Lying within a couple of bytes of permanently fallow, my better blog, Surgeonsblog
, still gets visitors. Some find it when searching for a specific surgical topic; others seem to stumble upon it from a moldering link on another site. When comments are left, questions asked, I reply. That it remains viable after I've mostly left it, still providing useful information or entertainment for people (or, quoting an email I just received, "inspiration") gives me satisfaction. Too, once in a while, it drives me nuts.
A post that gets regular traffic is this one
, about gallbladder flushes. Like all "cleansing" procedures -- especially colon cleanses, a favorite among liberals for some reason, if reading the Huffington Post (which I do, regularly [no pun]) is any indicator -- such holy happenings are peddled prodigiously by the deluded or the deceptive, and carried out with commitment by the credulous. Unlike colon cleansing, which has no visible verifier except the expected effluvium, gallbladder flushes produce something tangible, something magical, something given the credence of a brickbat. It's real, it's there for the looking. It's proof positive.
And yet, I still get testimonials for the treatment, along with vigorous personal derogation for dissing it. Did so again recently, got into quite a little tête á tête. Hand in hand, such belief is accompanied by certainty that doctors are liars and thieves, and that the only reliable health care is to be received from -- you name it -- naturopaths, chiropracters, homeopaths, and chi-ters. The less evidence, the better.
What impresses them beyond recall to reality is the production of "stones" in their feces after they drink the potion. With minor variations, the flushee takes a combination of oil and something acidic and, by golly, like cottage cheese, it produces little curds in the turds that the true believer is convinced are gallstones. I've had them brung to me, with smug certainty, in little cups, a wrong thing on many levels. Without recounting the simple physiology of the gallbladder and the only slightly more complicated chemistry of bile, not to mention the geometry of bile ducts and the physical nature of gallstones, I'll assert, and the reader will accept based on my decades of care for patients and my hundreds of posts which have never deviated from factual, that there simply is no way taking that brew or anything else by mouth will cause a gallbladder to disgorge itself of stones. Believing these potions can work is like thinking you can change your spark plugs by flushing the radiator.
But them cute little curds: what more proof does a believer need? (Suggestion: pick one up and rub it between your fingers.)
Which brings me back into this blog's bailiwick: why do humans need to believe stuff that's so obviously untrue, easily disproved, completely bogus? Whether it's Obama's birth, the age of the earth, a homeopath's worth, or evolutionary dearth, people can be persuaded of the damndest things. Why? In the human brain, how can such disparate things dwell as art, music, love, engineering, architecture, invention... and... belief in gallbladder flushes, Sarah Palin, and Glenn Beck? With so much in us that strives for perfection, for understanding our world, for discovery, we remain capable of -- in need of, evidently -- self-delusion of the most remarkable and refractory sort. My latest in the thrall of flushes was absolutely convinced, while derisively dismissive of factual input. Not unlike some commenters here. So deep is the need.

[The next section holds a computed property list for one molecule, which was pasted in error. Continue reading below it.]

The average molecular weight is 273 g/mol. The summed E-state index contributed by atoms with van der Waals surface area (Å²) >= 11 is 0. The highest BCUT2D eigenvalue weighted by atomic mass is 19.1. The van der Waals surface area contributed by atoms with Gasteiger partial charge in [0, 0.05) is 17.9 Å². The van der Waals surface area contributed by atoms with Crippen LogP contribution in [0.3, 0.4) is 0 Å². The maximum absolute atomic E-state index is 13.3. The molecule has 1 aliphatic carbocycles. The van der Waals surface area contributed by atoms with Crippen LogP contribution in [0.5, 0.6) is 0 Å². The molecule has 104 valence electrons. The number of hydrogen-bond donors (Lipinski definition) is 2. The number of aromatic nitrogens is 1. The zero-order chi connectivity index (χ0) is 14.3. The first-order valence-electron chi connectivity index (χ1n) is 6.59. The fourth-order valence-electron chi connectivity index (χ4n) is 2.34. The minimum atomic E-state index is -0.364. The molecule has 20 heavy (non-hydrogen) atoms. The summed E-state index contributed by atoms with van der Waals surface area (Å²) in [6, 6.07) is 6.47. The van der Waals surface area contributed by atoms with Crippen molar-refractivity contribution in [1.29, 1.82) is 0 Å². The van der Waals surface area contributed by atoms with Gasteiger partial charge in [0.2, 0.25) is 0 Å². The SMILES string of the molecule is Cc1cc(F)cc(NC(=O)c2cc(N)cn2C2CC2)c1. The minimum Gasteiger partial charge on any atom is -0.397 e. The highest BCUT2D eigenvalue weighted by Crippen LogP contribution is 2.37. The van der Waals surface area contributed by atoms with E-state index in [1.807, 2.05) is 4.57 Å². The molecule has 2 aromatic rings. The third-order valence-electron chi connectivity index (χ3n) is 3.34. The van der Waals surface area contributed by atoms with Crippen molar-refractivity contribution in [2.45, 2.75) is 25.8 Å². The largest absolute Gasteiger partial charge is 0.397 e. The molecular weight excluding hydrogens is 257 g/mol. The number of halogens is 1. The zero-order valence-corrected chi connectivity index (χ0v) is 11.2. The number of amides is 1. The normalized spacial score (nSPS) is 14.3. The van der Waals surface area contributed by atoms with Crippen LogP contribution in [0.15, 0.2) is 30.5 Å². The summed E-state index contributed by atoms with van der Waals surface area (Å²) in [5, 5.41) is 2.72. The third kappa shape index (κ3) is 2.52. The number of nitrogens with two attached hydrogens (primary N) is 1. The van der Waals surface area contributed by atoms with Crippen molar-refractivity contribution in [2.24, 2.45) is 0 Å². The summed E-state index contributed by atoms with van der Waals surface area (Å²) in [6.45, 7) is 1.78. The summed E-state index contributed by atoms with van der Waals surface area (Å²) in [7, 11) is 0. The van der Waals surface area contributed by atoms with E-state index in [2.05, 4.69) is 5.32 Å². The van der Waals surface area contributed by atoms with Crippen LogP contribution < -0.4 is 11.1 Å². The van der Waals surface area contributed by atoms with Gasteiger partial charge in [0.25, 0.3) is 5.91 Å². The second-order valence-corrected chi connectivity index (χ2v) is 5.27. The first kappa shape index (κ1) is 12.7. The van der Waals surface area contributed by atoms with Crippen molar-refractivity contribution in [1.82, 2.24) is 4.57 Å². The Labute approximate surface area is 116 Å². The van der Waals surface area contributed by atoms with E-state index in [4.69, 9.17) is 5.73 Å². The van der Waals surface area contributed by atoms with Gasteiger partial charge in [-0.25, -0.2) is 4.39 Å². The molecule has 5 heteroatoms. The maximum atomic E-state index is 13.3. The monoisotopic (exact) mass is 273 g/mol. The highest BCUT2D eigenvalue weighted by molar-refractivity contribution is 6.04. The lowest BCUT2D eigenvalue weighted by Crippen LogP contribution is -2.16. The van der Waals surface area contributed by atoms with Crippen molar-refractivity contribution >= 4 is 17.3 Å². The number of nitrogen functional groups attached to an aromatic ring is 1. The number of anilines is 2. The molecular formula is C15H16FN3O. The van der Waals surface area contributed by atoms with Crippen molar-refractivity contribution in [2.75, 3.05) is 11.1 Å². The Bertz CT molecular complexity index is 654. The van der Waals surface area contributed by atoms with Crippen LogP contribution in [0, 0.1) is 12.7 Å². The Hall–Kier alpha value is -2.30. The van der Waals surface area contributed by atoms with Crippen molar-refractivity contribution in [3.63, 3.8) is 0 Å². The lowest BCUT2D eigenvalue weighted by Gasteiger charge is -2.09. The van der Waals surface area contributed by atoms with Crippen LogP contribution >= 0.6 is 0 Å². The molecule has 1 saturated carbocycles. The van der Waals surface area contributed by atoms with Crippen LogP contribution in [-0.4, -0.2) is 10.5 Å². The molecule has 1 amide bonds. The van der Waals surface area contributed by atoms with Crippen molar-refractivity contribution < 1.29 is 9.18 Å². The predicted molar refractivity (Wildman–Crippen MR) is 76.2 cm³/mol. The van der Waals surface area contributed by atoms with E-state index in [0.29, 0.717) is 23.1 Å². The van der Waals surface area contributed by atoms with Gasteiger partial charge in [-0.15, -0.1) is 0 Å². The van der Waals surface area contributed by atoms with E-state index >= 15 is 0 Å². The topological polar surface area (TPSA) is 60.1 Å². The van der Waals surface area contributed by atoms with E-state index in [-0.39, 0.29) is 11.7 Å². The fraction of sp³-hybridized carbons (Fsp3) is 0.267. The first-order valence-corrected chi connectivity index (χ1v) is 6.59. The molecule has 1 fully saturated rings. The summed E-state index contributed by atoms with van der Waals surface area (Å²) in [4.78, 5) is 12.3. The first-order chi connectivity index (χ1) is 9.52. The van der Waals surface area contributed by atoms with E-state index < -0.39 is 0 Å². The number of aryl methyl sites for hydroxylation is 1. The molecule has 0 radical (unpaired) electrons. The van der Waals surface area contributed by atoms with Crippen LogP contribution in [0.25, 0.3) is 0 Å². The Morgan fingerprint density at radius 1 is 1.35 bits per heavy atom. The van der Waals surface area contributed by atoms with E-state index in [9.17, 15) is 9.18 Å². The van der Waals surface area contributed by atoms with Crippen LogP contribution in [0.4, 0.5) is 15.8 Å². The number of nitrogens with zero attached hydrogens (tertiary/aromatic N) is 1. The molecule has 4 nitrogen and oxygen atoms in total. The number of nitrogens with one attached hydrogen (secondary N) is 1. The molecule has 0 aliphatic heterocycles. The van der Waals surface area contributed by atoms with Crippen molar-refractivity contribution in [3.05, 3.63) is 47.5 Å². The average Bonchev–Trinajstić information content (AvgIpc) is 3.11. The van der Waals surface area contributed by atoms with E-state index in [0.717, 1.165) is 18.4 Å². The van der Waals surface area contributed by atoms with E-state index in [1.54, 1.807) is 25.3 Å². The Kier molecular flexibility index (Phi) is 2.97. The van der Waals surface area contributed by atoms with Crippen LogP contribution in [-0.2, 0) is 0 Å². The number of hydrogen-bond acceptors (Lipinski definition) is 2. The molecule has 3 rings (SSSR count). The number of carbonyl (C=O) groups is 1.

Philosophers can wrestle with it, theses can be written. But to me, if it's frustrating and depressing, it's also simple: our minds have not kept pace with our ability to create. We've made the world too complex and too dangerous for the limited capacity we have to understand what we've done or, from the beginning maybe, to handle uncertainty. It's a paradox of evolution. Capable of so much, our brains have significant and perverse lacunae. Faced with inescapable reality, like the kid who spills ink on the carpet, we turn to pretense. When we can't deal with the world we've made, we make stuff up that feels good, that's easy, magical. Water memory. Death panels. Creationism. Fair and balanced. For that matter, in terms of demonstrating failures of human cerebration, I find it hard to make much distinction between believing there's a red-skinned guy with horns and a tail living in the center of the earth, that martyrdom gets you a two-month supply of virgins, and this
. All evidence that in apprehension of reality we're fatally flawed. (By "fatally," I mean "fatally." And by "we" I mean "they.")
If we're going to save ourselves from ourselves, we have a hell of a long way to go, which means we better find a way to pick up the pace of evolution in a big hurry. I wonder if lemon juice and olive oil would work...